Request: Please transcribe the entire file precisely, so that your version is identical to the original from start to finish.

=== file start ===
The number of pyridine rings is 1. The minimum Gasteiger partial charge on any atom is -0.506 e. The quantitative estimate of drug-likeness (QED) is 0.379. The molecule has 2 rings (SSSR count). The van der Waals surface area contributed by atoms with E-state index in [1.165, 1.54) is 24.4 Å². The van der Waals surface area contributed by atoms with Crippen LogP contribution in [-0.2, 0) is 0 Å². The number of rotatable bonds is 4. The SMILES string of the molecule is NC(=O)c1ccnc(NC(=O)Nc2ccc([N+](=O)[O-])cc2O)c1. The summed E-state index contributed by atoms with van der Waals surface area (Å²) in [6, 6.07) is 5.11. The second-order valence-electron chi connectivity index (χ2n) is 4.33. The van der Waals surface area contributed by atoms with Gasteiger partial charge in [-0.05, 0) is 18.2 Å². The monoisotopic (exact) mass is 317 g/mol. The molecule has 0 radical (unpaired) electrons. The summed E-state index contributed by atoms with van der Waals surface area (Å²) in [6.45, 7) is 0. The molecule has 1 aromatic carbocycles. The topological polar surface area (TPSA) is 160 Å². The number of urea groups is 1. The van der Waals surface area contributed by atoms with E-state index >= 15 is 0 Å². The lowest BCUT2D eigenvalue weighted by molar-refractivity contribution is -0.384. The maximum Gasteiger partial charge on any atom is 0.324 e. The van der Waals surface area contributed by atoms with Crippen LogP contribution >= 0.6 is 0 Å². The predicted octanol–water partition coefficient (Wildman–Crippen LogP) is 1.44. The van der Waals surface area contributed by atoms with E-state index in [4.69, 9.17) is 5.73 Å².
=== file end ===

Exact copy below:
The number of pyridine rings is 1. The minimum Gasteiger partial charge on any atom is -0.506 e. The quantitative estimate of drug-likeness (QED) is 0.379. The molecule has 2 rings (SSSR count). The van der Waals surface area contributed by atoms with E-state index in [1.165, 1.54) is 24.4 Å². The van der Waals surface area contributed by atoms with Crippen LogP contribution in [-0.2, 0) is 0 Å². The number of rotatable bonds is 4. The SMILES string of the molecule is NC(=O)c1ccnc(NC(=O)Nc2ccc([N+](=O)[O-])cc2O)c1. The summed E-state index contributed by atoms with van der Waals surface area (Å²) in [6, 6.07) is 5.11. The second-order valence-electron chi connectivity index (χ2n) is 4.33. The van der Waals surface area contributed by atoms with Gasteiger partial charge in [-0.05, 0) is 18.2 Å². The monoisotopic (exact) mass is 317 g/mol. The molecule has 0 radical (unpaired) electrons. The summed E-state index contributed by atoms with van der Waals surface area (Å²) in [6.45, 7) is 0. The molecule has 1 aromatic carbocycles. The topological polar surface area (TPSA) is 160 Å². The number of urea groups is 1. The van der Waals surface area contributed by atoms with E-state index >= 15 is 0 Å². The lowest BCUT2D eigenvalue weighted by molar-refractivity contribution is -0.384. The maximum Gasteiger partial charge on any atom is 0.324 e. The van der Waals surface area contributed by atoms with Crippen LogP contribution >= 0.6 is 0 Å². The predicted octanol–water partition coefficient (Wildman–Crippen LogP) is 1.44. The van der Waals surface area contributed by atoms with E-state index in [4.69, 9.17) is 5.73 Å².